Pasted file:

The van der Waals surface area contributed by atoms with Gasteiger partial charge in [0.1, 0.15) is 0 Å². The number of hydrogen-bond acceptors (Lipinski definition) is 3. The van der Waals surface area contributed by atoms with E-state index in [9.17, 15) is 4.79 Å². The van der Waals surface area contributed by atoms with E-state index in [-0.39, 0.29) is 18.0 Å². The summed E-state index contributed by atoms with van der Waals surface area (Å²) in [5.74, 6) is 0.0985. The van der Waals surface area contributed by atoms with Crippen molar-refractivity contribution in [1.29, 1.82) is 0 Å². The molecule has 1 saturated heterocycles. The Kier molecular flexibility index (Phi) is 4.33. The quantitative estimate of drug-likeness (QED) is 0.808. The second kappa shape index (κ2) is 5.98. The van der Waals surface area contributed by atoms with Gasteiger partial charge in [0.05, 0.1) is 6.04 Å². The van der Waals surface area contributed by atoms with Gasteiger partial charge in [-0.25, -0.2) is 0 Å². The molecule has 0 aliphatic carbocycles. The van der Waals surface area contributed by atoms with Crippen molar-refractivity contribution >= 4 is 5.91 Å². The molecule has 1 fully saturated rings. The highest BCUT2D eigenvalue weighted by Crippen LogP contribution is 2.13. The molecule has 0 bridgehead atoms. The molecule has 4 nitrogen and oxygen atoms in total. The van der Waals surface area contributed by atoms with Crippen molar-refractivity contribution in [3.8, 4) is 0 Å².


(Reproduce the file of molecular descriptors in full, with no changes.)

The van der Waals surface area contributed by atoms with Gasteiger partial charge in [0.1, 0.15) is 0 Å². The number of hydrogen-bond acceptors (Lipinski definition) is 3. The van der Waals surface area contributed by atoms with E-state index in [9.17, 15) is 4.79 Å². The van der Waals surface area contributed by atoms with E-state index in [-0.39, 0.29) is 18.0 Å². The summed E-state index contributed by atoms with van der Waals surface area (Å²) in [5.74, 6) is 0.0985. The van der Waals surface area contributed by atoms with Crippen molar-refractivity contribution in [1.29, 1.82) is 0 Å². The molecule has 1 saturated heterocycles. The Kier molecular flexibility index (Phi) is 4.33. The quantitative estimate of drug-likeness (QED) is 0.808. The second kappa shape index (κ2) is 5.98. The van der Waals surface area contributed by atoms with Gasteiger partial charge in [0.05, 0.1) is 6.04 Å². The van der Waals surface area contributed by atoms with Gasteiger partial charge in [-0.25, -0.2) is 0 Å². The molecule has 0 aliphatic carbocycles. The van der Waals surface area contributed by atoms with Crippen molar-refractivity contribution >= 4 is 5.91 Å². The molecule has 1 fully saturated rings. The highest BCUT2D eigenvalue weighted by Crippen LogP contribution is 2.13. The molecule has 0 bridgehead atoms. The molecule has 4 nitrogen and oxygen atoms in total. The van der Waals surface area contributed by atoms with Crippen molar-refractivity contribution in [3.8, 4) is 0 Å².